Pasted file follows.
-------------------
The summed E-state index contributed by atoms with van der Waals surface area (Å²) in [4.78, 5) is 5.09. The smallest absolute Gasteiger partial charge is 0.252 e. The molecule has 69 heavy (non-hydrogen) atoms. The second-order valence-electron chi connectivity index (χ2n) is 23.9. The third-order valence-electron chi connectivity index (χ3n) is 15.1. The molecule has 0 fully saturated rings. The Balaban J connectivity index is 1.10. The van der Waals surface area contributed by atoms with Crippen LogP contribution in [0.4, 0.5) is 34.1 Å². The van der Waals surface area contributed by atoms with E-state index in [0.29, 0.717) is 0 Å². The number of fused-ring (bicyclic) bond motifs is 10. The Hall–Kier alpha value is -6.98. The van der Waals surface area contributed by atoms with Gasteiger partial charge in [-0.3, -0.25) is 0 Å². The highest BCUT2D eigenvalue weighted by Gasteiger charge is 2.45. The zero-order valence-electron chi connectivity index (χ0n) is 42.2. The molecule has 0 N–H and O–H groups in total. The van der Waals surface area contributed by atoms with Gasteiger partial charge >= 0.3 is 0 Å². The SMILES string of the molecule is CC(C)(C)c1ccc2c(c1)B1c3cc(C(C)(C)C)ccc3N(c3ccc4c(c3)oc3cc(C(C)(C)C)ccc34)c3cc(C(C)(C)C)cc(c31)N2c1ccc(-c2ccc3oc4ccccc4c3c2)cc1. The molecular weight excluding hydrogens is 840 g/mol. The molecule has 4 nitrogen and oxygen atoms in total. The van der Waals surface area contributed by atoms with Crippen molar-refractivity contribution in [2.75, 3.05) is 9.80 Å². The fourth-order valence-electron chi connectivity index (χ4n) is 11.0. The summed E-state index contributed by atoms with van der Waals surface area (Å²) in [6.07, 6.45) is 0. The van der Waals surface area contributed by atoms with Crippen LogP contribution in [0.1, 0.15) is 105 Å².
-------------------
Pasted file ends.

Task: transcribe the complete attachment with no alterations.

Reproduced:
The summed E-state index contributed by atoms with van der Waals surface area (Å²) in [4.78, 5) is 5.09. The smallest absolute Gasteiger partial charge is 0.252 e. The molecule has 69 heavy (non-hydrogen) atoms. The second-order valence-electron chi connectivity index (χ2n) is 23.9. The third-order valence-electron chi connectivity index (χ3n) is 15.1. The molecule has 0 fully saturated rings. The Balaban J connectivity index is 1.10. The van der Waals surface area contributed by atoms with Crippen LogP contribution in [0.4, 0.5) is 34.1 Å². The van der Waals surface area contributed by atoms with E-state index in [0.29, 0.717) is 0 Å². The number of fused-ring (bicyclic) bond motifs is 10. The Hall–Kier alpha value is -6.98. The van der Waals surface area contributed by atoms with Gasteiger partial charge in [-0.3, -0.25) is 0 Å². The highest BCUT2D eigenvalue weighted by Gasteiger charge is 2.45. The zero-order valence-electron chi connectivity index (χ0n) is 42.2. The molecule has 0 N–H and O–H groups in total. The van der Waals surface area contributed by atoms with Gasteiger partial charge >= 0.3 is 0 Å². The SMILES string of the molecule is CC(C)(C)c1ccc2c(c1)B1c3cc(C(C)(C)C)ccc3N(c3ccc4c(c3)oc3cc(C(C)(C)C)ccc34)c3cc(C(C)(C)C)cc(c31)N2c1ccc(-c2ccc3oc4ccccc4c3c2)cc1. The molecular weight excluding hydrogens is 840 g/mol. The molecule has 4 nitrogen and oxygen atoms in total. The van der Waals surface area contributed by atoms with Crippen molar-refractivity contribution in [2.75, 3.05) is 9.80 Å². The fourth-order valence-electron chi connectivity index (χ4n) is 11.0. The summed E-state index contributed by atoms with van der Waals surface area (Å²) in [6.07, 6.45) is 0. The van der Waals surface area contributed by atoms with Crippen LogP contribution in [0.1, 0.15) is 105 Å².